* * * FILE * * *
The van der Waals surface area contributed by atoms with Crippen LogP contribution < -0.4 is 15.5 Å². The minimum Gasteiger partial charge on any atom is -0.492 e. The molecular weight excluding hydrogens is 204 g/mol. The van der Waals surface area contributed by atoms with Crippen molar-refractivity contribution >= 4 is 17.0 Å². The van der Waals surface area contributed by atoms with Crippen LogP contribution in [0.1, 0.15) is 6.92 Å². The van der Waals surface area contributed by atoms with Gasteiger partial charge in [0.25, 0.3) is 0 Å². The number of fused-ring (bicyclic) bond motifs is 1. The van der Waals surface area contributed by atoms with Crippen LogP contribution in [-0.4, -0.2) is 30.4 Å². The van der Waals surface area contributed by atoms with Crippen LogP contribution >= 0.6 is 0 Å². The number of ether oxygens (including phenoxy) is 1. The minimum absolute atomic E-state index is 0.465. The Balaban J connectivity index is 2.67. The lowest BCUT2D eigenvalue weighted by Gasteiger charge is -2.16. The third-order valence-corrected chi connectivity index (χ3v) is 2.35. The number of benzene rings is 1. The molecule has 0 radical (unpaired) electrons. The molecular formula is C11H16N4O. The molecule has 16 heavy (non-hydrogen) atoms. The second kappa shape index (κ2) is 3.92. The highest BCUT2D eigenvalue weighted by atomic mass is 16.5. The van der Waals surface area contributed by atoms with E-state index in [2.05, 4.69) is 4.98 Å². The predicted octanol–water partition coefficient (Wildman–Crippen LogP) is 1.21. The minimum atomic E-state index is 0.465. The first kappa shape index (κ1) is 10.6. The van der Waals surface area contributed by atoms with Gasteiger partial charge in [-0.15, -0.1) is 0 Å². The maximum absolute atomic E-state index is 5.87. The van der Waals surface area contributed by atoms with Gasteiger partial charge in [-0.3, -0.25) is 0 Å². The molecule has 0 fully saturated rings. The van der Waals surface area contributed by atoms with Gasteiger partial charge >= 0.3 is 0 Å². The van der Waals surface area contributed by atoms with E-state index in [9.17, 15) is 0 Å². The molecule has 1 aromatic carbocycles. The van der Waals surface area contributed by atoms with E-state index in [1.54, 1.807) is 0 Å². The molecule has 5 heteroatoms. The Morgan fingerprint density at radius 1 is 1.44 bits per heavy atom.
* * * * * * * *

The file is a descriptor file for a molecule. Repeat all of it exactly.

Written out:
The van der Waals surface area contributed by atoms with Crippen LogP contribution < -0.4 is 15.5 Å². The minimum Gasteiger partial charge on any atom is -0.492 e. The molecular weight excluding hydrogens is 204 g/mol. The van der Waals surface area contributed by atoms with Crippen molar-refractivity contribution >= 4 is 17.0 Å². The van der Waals surface area contributed by atoms with Crippen LogP contribution in [0.1, 0.15) is 6.92 Å². The van der Waals surface area contributed by atoms with Gasteiger partial charge in [0.25, 0.3) is 0 Å². The number of fused-ring (bicyclic) bond motifs is 1. The van der Waals surface area contributed by atoms with Crippen LogP contribution in [-0.4, -0.2) is 30.4 Å². The van der Waals surface area contributed by atoms with Crippen LogP contribution >= 0.6 is 0 Å². The number of ether oxygens (including phenoxy) is 1. The minimum absolute atomic E-state index is 0.465. The Balaban J connectivity index is 2.67. The lowest BCUT2D eigenvalue weighted by Gasteiger charge is -2.16. The third-order valence-corrected chi connectivity index (χ3v) is 2.35. The number of benzene rings is 1. The molecule has 0 radical (unpaired) electrons. The molecular formula is C11H16N4O. The molecule has 16 heavy (non-hydrogen) atoms. The second kappa shape index (κ2) is 3.92. The highest BCUT2D eigenvalue weighted by atomic mass is 16.5. The van der Waals surface area contributed by atoms with E-state index in [2.05, 4.69) is 4.98 Å². The predicted octanol–water partition coefficient (Wildman–Crippen LogP) is 1.21. The minimum atomic E-state index is 0.465. The first kappa shape index (κ1) is 10.6. The van der Waals surface area contributed by atoms with Gasteiger partial charge in [-0.15, -0.1) is 0 Å². The maximum absolute atomic E-state index is 5.87. The van der Waals surface area contributed by atoms with Gasteiger partial charge in [-0.3, -0.25) is 0 Å². The molecule has 0 fully saturated rings. The van der Waals surface area contributed by atoms with Gasteiger partial charge >= 0.3 is 0 Å². The van der Waals surface area contributed by atoms with E-state index in [9.17, 15) is 0 Å². The molecule has 1 aromatic carbocycles. The van der Waals surface area contributed by atoms with E-state index in [1.54, 1.807) is 0 Å². The molecule has 5 heteroatoms. The Morgan fingerprint density at radius 1 is 1.44 bits per heavy atom.